Barbarossa The Waffen SS on the Eastern Front Part 5
'Leibstandarte' troops fight in the outskirts of the port Mariupol in Ukraine. The city fell on the 8th October 1941 giving the Germans access to the sea of Azov.
A Waffen-SS Leibstandarte BMW R75 motorcyclist and his outrider watch as a building burns. The German Army insisted that both BMW and their rival Záüdap use almost 70% of the same motorcycle components to simplify the supply of spares.
Waffen-SS Funker or radio operator receives a message for his Unit. The attack on Russia posed a serious challenge in terms of communication because of the speed and the advance and the great distances involved along the front.
An SS radio operator receives their next orders. Good communication between the Panzer tanks and the infantry followinf them ensured that in the opening monhs of Barbarossa the Germans retained tactical
'das Reich' trrops cross a river after the Soviets had blown up the bridge. The Germans attack depended upon Panzer engineers being able to quickly establish temporary pontoon bridges calable of supporting tanks.
A german dug out on the Eastern Front in 1941. Morale among the troops in the early months of the compaign was very high and most of the German High Command thought that the campaign would be over by Christmas.
Waffen-SS troops man a machine gun post covering the approach road to Louhi, 1941. In 1941 the German advance was so swift that they would encircle Russian armies who would then become trapped behind the front line.
Waffen-SS troops firing an MG-42 machine gun. It was the standard machine gun from 1942 onwards replacing the MG-34 and had one of the highest rates of fire of any single barrel gun at 11,200 -1,500 rounds per minute.
In 2941 Finland committed 16 Divisions and 3 Brigade, consisting of 475,000 men and women to the Operation Barbarossa
Soldiers from the 'Wiking Division' use flame-throwers against Soviet troops. This Model 35 Flame-thrower had a capacity of 2.5 Gallons and a range of 25 yards. They were operated by engineers rather than combat troops and were most effective at close range against pillboxes..
The SS-Calvary Brigade in 1941. It was mainly involved in anti partisan operations. In 1942 it was upgraded into the '8th SS Calvary Division or 'Florian Geyer'.
During the Russian winter of 1941 temperature of minus 20 degrees Fahrenheit were common affecting both nen and animals.
The Russian winter took a vert heavy toll on the Germans who unlike the Soviets were not equipped with winter clothing. By November 1941, the Germans had suffered an unprecedented 730,000 casulties.
The spring of 1942 when it finally came turned manu roads into a quagmire. The mud and later the snow caused repeated delays in the advance and highlighted the lack of proper logistical planning fgfor the campaign.
Waffen-SS troops were considered an elite and receive the best equipment and clothing. But in the winter of 1941 they still lacked the winter uniforms needed to fight effectively in the Russian winter.
Waffen-SS Oberscharführer or platoon leader scans the horizon for Soviet troops. The Russian winter gave the Soviets a respite from German advance and allowed them to plan their counter offensive.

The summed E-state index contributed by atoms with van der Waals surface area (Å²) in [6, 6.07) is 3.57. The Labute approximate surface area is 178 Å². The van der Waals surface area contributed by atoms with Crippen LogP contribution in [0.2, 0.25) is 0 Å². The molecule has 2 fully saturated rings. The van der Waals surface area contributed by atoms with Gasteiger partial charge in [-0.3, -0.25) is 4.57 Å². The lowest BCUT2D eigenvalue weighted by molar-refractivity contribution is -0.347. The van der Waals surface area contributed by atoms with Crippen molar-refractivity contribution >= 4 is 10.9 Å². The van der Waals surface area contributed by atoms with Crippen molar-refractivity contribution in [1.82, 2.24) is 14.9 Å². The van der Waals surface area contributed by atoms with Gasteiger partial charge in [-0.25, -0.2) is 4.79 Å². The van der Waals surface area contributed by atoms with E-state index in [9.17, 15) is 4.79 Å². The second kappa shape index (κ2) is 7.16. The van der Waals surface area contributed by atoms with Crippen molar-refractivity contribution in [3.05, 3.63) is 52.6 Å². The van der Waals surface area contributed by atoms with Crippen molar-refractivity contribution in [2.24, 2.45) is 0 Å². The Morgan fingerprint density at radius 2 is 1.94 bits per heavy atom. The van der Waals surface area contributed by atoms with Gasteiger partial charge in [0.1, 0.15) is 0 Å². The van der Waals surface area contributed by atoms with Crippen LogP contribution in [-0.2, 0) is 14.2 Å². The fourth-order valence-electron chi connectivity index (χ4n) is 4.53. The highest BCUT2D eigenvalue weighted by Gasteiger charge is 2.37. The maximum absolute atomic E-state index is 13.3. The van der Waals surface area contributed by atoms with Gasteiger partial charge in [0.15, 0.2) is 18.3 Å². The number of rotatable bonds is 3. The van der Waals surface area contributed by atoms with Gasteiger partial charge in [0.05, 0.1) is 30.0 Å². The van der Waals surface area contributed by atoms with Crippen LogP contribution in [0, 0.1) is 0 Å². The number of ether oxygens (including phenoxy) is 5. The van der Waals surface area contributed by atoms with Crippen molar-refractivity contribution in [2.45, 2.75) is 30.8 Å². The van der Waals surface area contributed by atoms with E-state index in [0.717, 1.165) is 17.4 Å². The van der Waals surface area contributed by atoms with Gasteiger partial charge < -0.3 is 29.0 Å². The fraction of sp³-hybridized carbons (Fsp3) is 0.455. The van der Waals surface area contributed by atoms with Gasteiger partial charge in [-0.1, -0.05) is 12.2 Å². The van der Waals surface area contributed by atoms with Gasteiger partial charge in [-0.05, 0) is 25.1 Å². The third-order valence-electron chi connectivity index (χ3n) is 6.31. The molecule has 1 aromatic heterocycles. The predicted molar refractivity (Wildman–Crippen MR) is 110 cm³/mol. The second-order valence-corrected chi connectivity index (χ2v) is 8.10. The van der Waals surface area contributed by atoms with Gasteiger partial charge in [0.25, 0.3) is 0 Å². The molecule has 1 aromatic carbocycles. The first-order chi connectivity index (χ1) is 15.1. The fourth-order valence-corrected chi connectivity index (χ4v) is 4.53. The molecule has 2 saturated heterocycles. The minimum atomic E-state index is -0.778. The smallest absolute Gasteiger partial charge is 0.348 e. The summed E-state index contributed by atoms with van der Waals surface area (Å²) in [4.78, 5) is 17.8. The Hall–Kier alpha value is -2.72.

During the Russian winter of 1941 German troops became experts at putting up makeshift shelters against the cold.
The harsh Russian winter caused chaos with German transport and lines of communication. In sub zero temperature fires had to be lit under the engines of lorry's and other vehicles to help them start.
Waffen-SS troops with an MG 34 heavy machine gun. The legs could be extended to allow it to be used as an anti-aircraft gun or lowered so it could be used as an infantry support weapon.
An SS Calvary Division patrol during the winter 1941. The deep snow slowed the German advance in November and played a key role in the halting the German offensixe in December.
White winter overcoats issued to advancing German troops but underneath many still had summer clothing. As a result frostbite took a terrible toll and many toops lost limbs or were deemed unfit to fight.
Troops are relieved at the front line. German soldiers were given three weeks leave but due to problems with transport and the great distances involved in getting to Germany often only spent a week with their families.
German troops build an iglo as a defensive shield around a mortar. Blocks of ice proved to be very good at deflecting and absorbing enemy fire.
During January 1942 many German soldiers found survival let alone fighting difficult in the Russian winter
The 4th SS-Polizei Division advances on Leningrad. The siege of Leningrad started on the 8th September 1941 and was not lifted until 27th January 1944. At 372 days long it was one of the longest and most costly sieges in history
'Das Reich', part of Army Group Centre, reached the gates of Moscow in December 1941 but the weather, massive losses and Soviet counter-offensive forced the division back.
From their positions west of Moscow soldiers of 'Das Reich' could clearly see the the Soviet capital through their binovulars. It was the closest they would ever get. The German army would never again threaten the Russian capital.
Soldiers from 'Das Reich' Division rest on the outskirts of Moscow, December 1941. The dividion was decimated by the Russian counter offensive and as withdrawn for rest and refitting.
Continued in 5
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